The music world was stunned on Monday when it was announced that Dolores O'Riordan, lead singer and rhythm guitarist of The Cranberries, had passed away at the age of 46.
O'Riordan's unique vocals and haunting songwriting powered the iconic Irish band's astonishing rise from obscurity in the early Nineties. Though their 1993 debut, Everybody Else is Doing It, So Why Can't We?, was slow to catch on with a mainstream audience, it—led by the smash singles "Linger" and "Dreams"—went on to sell over 40 million copies worldwide.
The band's sophomore effort, 1994's No Need to Argue, featured "Zombie," a mournful, politically charged anthem that became the band's signature song, and one of the most culturally significant and commercially successful rock songs of the entire decade. No Need to Argue went on to sell 7 million copies in the United States alone.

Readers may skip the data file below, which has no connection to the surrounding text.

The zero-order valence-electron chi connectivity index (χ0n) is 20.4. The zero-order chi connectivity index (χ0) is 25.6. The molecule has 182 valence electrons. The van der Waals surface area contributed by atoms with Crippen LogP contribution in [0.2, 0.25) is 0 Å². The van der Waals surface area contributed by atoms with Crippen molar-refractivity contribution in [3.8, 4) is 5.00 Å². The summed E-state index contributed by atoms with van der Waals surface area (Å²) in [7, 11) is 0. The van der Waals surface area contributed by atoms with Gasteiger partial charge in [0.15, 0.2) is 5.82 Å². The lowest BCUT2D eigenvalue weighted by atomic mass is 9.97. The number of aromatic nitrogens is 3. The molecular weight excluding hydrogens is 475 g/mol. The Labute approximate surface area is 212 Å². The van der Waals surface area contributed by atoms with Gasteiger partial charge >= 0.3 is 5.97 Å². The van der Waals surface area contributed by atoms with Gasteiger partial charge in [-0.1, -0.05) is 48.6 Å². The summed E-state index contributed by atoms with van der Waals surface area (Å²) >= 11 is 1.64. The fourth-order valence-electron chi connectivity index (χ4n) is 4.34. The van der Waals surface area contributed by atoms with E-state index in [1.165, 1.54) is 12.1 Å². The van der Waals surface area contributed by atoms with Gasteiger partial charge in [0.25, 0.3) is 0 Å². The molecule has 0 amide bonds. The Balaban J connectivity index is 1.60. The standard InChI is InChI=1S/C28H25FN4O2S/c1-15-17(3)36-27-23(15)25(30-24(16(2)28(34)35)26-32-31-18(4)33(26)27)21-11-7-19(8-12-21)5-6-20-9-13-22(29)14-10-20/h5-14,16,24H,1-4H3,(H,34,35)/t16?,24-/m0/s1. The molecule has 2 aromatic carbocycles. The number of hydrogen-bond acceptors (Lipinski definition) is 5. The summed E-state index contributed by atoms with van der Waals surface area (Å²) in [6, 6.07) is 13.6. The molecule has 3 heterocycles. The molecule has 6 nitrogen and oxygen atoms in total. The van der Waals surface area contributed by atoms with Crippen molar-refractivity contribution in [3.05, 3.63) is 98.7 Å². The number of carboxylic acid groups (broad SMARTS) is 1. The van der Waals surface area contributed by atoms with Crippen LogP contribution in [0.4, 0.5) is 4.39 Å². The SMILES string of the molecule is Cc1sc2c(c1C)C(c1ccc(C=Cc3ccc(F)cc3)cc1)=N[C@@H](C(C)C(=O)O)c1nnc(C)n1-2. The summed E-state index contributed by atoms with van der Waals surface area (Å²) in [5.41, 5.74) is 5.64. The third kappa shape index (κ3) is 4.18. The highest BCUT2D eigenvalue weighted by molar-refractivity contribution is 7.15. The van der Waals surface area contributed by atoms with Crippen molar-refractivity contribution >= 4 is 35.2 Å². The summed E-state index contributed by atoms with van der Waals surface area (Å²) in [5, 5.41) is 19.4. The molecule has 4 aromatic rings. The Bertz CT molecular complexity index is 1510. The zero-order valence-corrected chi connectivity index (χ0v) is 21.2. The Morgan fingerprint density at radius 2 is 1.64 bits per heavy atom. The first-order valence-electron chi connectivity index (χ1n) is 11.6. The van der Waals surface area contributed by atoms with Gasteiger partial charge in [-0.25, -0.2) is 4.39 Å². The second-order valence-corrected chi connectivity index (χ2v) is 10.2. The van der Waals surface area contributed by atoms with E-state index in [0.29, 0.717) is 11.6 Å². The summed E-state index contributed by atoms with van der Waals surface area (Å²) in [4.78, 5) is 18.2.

The Cranberries went on to release three more albums—including 1996's multi-platinum To the Faithful Departed—before splitting up in 2003. Though the band—who reunited in 2012—never again reached the mammoth commercial heights they reached in the early-mid-Nineties, the impact of O'Riordan's music could be seen in the outpouring of tributes following her death.
"Unbelievable," wrote The Kinks' Dave Davies of her passing on Twitter. "I was talking to her a couple weeks before Christmas she seemed happy and well—we even spoke about maybe writing some songs together. God bless her."
"She had such strength of conviction yet she could speak to the fragility in all of us," wrote U2 in a statement that was posted on their Facebook.
O'Riordan struggled with back problems throughout 2017, leading the band to cancel a number of European dates that had been scheduled for last summer. A few days before Christmas though, O'Riordan wrote on the band's Facebook that she was "feeling good," and had done her first show in months at a private party a few days earlier.
The cause of O'Riordan's death has not been revealed as of yet.